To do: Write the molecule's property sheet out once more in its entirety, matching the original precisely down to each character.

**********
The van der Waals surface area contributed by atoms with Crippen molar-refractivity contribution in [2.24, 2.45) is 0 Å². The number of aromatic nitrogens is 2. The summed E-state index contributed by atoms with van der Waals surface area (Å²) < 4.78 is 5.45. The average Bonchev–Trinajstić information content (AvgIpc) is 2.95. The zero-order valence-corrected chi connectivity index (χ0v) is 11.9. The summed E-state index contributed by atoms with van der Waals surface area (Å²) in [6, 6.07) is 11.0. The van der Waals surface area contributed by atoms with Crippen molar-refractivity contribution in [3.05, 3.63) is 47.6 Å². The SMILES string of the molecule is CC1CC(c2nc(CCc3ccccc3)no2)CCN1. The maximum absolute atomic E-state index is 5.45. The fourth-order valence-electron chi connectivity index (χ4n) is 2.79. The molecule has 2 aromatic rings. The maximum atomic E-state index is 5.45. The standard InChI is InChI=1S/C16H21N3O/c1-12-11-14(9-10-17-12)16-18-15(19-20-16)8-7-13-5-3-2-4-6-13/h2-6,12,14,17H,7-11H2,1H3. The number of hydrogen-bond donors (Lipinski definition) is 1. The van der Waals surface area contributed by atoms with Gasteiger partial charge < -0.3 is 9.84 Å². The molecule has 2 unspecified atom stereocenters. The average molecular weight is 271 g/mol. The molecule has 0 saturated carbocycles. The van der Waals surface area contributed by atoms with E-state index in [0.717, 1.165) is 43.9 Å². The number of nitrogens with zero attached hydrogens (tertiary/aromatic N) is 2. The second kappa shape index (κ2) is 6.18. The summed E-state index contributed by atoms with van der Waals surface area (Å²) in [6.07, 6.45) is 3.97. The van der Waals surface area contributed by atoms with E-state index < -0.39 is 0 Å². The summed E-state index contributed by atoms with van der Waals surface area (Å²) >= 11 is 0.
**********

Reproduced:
The van der Waals surface area contributed by atoms with Crippen molar-refractivity contribution in [2.24, 2.45) is 0 Å². The number of aromatic nitrogens is 2. The summed E-state index contributed by atoms with van der Waals surface area (Å²) < 4.78 is 5.45. The average Bonchev–Trinajstić information content (AvgIpc) is 2.95. The zero-order valence-corrected chi connectivity index (χ0v) is 11.9. The summed E-state index contributed by atoms with van der Waals surface area (Å²) in [6, 6.07) is 11.0. The van der Waals surface area contributed by atoms with Crippen molar-refractivity contribution in [3.05, 3.63) is 47.6 Å². The SMILES string of the molecule is CC1CC(c2nc(CCc3ccccc3)no2)CCN1. The maximum absolute atomic E-state index is 5.45. The fourth-order valence-electron chi connectivity index (χ4n) is 2.79. The molecule has 2 aromatic rings. The maximum atomic E-state index is 5.45. The standard InChI is InChI=1S/C16H21N3O/c1-12-11-14(9-10-17-12)16-18-15(19-20-16)8-7-13-5-3-2-4-6-13/h2-6,12,14,17H,7-11H2,1H3. The number of hydrogen-bond donors (Lipinski definition) is 1. The van der Waals surface area contributed by atoms with Gasteiger partial charge < -0.3 is 9.84 Å². The molecule has 2 unspecified atom stereocenters. The average molecular weight is 271 g/mol. The molecule has 0 saturated carbocycles. The van der Waals surface area contributed by atoms with E-state index in [0.717, 1.165) is 43.9 Å². The number of nitrogens with zero attached hydrogens (tertiary/aromatic N) is 2. The second kappa shape index (κ2) is 6.18. The summed E-state index contributed by atoms with van der Waals surface area (Å²) in [6.07, 6.45) is 3.97. The van der Waals surface area contributed by atoms with E-state index < -0.39 is 0 Å². The summed E-state index contributed by atoms with van der Waals surface area (Å²) >= 11 is 0.